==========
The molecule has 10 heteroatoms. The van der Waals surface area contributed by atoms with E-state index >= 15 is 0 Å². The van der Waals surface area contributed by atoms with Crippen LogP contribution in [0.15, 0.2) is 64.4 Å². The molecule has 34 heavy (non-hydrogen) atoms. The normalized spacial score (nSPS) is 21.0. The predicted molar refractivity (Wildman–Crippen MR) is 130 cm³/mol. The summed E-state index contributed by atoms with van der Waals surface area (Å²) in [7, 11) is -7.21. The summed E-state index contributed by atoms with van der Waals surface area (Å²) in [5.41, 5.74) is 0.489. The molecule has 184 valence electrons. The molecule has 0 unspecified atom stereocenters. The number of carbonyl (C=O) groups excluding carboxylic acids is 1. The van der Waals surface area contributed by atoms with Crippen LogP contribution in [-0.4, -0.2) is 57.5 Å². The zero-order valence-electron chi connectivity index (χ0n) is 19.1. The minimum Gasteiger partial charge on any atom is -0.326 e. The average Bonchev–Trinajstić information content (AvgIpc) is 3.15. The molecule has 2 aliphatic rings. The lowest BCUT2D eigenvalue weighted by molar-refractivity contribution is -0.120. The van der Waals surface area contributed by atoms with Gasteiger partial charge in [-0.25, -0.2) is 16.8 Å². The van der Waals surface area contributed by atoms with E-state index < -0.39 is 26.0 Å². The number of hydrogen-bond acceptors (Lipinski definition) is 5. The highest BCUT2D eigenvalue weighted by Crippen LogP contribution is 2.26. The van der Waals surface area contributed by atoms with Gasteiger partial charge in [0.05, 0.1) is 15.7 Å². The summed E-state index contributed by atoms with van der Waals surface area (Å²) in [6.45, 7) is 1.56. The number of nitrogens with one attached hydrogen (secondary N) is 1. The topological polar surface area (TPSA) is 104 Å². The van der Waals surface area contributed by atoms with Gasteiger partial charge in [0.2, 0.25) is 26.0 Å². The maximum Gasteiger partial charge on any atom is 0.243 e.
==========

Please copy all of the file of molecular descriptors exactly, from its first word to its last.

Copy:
The molecule has 10 heteroatoms. The van der Waals surface area contributed by atoms with E-state index >= 15 is 0 Å². The van der Waals surface area contributed by atoms with Crippen LogP contribution in [0.15, 0.2) is 64.4 Å². The molecule has 34 heavy (non-hydrogen) atoms. The normalized spacial score (nSPS) is 21.0. The predicted molar refractivity (Wildman–Crippen MR) is 130 cm³/mol. The summed E-state index contributed by atoms with van der Waals surface area (Å²) in [7, 11) is -7.21. The summed E-state index contributed by atoms with van der Waals surface area (Å²) in [5.41, 5.74) is 0.489. The molecule has 184 valence electrons. The molecule has 0 unspecified atom stereocenters. The number of carbonyl (C=O) groups excluding carboxylic acids is 1. The van der Waals surface area contributed by atoms with Crippen LogP contribution in [-0.4, -0.2) is 57.5 Å². The zero-order valence-electron chi connectivity index (χ0n) is 19.1. The minimum Gasteiger partial charge on any atom is -0.326 e. The average Bonchev–Trinajstić information content (AvgIpc) is 3.15. The molecule has 2 aliphatic rings. The lowest BCUT2D eigenvalue weighted by molar-refractivity contribution is -0.120. The van der Waals surface area contributed by atoms with Gasteiger partial charge in [-0.25, -0.2) is 16.8 Å². The van der Waals surface area contributed by atoms with E-state index < -0.39 is 26.0 Å². The number of hydrogen-bond acceptors (Lipinski definition) is 5. The highest BCUT2D eigenvalue weighted by Crippen LogP contribution is 2.26. The van der Waals surface area contributed by atoms with Gasteiger partial charge in [0.05, 0.1) is 15.7 Å². The summed E-state index contributed by atoms with van der Waals surface area (Å²) in [6.45, 7) is 1.56. The number of nitrogens with one attached hydrogen (secondary N) is 1. The topological polar surface area (TPSA) is 104 Å². The van der Waals surface area contributed by atoms with Gasteiger partial charge in [0.2, 0.25) is 26.0 Å². The maximum Gasteiger partial charge on any atom is 0.243 e.